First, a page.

She called me. Lisa actually pressed the digits that connected her to my voice. I asked her straight away if she’d like to join me for supper on Friday? No, she can’t make Friday. It is usual for people attracted to each other to pretend they have full and busy lives but I have an incredible facility to wade through human shame with no shoes on. I told her if she couldn’t make Friday, I was free on Monday, Tuesday, Wednesday and Thursday and that the weekend looked hopeful too.
We agreed to meet on Wednesday in South Kensington. She said she liked the big sky in that part of town and I suggested we drink our way through the vast menu of flavoured vodkas at the Polish Club, not far from the Royal Albert Hall. This way we could conduct a bit of field research for my Vodka Noir concept. She said she was more than happy to be my assistant.
That night I dreamt (again) of Poland. In this recurring dream I am in Warsaw on a train to Southend-on-Sea. There is a soldier in my carriage. He kisses his mother’s hand and then he kisses his girlfriend’s lips. I am watching him in the old mirror attached to the wall of our carriage and I can see he has a humped back under his khaki uniform. When I wake up there are always tears on my cheeks, transparent as vodka but warm as rain.
There’s something about rain that makes me slam the doors of cabs extra hard. I love the rain. It heightens every gesture, injects it with 5ml of unspecific yearning. On Wednesday night it was raining when the cab dropped me off on the Exhibition Road in London’s Zone 1. In the distance I could see autumn leaves on the tall trees in Hyde Park. The air was soft and cool. As I began to walk up Exhibition Road, I knew that under the twenty-first-century paving stones there had once been fields and market gardens. I wanted to laze in those fields with Lisa stretched across my lap, the clouds unfolding above us, and I wanted the schoolboys who told me I was a freak to want to be me.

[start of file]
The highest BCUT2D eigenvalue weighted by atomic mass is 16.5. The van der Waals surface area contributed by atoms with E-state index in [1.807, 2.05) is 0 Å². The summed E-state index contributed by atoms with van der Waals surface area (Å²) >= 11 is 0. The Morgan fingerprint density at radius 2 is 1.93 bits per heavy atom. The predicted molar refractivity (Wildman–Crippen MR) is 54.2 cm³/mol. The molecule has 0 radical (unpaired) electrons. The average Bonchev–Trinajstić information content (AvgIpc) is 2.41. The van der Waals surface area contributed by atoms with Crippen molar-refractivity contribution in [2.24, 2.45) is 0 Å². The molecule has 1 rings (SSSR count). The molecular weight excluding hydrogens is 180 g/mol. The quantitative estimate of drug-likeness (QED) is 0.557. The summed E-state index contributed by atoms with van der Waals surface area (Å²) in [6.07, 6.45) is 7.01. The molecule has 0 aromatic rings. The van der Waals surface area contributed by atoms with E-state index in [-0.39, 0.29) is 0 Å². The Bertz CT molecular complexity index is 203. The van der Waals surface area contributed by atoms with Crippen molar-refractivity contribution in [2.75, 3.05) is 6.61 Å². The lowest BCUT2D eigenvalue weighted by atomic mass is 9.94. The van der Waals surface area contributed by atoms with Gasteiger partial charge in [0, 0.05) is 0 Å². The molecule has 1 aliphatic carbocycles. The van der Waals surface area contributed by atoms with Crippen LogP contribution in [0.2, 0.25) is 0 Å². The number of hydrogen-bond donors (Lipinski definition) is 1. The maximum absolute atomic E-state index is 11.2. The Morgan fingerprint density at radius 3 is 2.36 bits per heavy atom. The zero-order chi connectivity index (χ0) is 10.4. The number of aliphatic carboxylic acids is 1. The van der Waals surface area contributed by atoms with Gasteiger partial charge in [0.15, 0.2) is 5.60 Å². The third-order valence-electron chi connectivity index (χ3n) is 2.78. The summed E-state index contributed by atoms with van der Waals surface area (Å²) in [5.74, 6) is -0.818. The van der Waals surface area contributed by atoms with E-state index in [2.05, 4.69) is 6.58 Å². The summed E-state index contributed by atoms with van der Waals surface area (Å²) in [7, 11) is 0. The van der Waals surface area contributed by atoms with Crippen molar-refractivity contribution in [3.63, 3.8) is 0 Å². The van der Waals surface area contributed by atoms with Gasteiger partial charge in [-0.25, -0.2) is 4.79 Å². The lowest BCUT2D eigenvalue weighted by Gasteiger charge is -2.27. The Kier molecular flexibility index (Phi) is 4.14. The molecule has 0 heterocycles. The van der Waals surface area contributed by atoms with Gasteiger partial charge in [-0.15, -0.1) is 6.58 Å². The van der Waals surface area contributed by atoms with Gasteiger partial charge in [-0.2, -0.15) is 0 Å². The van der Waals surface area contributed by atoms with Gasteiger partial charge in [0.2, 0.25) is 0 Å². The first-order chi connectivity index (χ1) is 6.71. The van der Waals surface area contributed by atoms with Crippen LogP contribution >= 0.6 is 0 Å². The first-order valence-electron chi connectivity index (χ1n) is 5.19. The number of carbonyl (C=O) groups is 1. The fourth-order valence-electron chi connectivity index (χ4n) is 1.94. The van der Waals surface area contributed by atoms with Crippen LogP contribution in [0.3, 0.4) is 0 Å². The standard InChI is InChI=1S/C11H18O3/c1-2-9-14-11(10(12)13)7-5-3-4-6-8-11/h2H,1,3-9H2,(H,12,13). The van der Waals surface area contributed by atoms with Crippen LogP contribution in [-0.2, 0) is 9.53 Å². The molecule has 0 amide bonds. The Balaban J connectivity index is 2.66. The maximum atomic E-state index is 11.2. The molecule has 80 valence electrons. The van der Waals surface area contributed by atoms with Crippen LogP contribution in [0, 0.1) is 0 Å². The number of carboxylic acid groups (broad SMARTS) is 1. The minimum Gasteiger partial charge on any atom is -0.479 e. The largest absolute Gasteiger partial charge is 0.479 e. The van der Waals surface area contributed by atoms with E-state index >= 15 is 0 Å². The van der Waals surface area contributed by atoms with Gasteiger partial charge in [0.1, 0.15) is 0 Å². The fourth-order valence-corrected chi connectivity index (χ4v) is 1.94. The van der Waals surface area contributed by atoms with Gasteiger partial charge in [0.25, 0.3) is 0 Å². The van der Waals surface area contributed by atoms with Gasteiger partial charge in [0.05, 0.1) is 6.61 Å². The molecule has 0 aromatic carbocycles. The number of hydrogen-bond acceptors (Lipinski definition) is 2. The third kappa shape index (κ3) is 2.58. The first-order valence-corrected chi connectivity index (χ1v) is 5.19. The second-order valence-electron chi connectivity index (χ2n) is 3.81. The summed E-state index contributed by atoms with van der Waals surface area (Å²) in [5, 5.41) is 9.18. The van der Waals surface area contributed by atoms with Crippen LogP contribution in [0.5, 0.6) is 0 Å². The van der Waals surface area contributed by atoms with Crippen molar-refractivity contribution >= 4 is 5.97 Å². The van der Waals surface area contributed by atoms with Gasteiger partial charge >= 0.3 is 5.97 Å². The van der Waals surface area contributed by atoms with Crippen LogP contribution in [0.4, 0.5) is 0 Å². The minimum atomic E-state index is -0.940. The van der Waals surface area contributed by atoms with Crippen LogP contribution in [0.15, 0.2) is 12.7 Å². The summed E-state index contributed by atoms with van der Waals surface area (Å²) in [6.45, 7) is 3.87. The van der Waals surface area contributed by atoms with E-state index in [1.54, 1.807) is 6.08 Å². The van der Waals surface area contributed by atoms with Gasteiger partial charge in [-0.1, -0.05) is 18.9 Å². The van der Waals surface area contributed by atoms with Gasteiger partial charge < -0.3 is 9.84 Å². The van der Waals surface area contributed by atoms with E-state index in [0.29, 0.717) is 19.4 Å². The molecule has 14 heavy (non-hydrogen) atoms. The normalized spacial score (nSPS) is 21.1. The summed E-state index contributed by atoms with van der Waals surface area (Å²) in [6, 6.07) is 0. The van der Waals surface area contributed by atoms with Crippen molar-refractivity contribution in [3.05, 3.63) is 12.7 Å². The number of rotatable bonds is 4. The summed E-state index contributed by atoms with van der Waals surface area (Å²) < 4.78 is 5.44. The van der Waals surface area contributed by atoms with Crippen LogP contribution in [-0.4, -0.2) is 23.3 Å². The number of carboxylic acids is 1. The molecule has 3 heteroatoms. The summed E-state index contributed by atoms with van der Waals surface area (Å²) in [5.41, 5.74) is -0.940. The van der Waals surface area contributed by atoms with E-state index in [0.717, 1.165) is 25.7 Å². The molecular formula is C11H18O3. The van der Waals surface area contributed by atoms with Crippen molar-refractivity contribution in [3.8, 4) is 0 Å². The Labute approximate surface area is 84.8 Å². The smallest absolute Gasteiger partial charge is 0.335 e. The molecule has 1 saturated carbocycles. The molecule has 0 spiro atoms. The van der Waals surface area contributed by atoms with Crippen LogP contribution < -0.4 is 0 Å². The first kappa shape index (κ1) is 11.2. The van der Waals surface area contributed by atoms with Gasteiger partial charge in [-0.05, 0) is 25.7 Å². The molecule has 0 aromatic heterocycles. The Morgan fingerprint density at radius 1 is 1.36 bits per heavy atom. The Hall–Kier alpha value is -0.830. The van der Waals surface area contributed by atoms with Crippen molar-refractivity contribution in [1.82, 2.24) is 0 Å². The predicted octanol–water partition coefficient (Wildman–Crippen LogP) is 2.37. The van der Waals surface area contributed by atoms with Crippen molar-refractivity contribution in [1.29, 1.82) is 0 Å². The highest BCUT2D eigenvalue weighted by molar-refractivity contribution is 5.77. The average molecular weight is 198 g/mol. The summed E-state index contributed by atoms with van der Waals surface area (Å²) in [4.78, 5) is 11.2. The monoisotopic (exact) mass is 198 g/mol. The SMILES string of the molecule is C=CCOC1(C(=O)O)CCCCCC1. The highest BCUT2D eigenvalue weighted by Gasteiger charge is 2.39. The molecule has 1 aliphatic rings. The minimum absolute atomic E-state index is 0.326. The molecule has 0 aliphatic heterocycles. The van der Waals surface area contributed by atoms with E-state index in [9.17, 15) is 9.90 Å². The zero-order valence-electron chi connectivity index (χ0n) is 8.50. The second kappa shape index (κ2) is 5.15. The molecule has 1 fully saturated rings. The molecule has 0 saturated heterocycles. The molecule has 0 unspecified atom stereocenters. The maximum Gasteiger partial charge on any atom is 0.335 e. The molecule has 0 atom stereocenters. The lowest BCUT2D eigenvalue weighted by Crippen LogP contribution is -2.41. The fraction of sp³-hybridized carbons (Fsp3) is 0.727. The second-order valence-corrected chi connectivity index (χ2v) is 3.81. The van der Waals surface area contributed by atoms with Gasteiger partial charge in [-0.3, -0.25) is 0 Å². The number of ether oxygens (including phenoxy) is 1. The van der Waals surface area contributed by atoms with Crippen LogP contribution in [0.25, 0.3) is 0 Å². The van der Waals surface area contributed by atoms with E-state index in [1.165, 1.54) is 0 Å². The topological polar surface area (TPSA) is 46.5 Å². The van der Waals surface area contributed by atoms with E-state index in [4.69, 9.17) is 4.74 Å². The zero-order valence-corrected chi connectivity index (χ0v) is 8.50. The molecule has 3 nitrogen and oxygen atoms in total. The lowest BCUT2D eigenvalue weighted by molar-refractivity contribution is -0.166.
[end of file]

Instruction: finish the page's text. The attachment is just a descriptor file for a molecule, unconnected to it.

I walked deliberately slowly up to the white Georgian town house that is the Polish Club. The building was donated to the Polish resistance during the Second World War, later becoming a cultural meeting place, a kind of home to those who could not return to a Poland ruled by Stalin. While researching the Black Vodka concept, I had discovered that, like myself, Stalin was physically misshapen. His face was pitted from the smallpox, one of his arms was longer than the other, he was called ‘tiger’ because his eyes were yellow and he was short enough to have to wear platform shoes. I have never worn shoes with heels to make me feel bolder, but I have always thought of myself as lost property, someone waiting to be claimed. To be offered an elegant home for a few hours at the hospitable Polish Club always does good things for my dignity.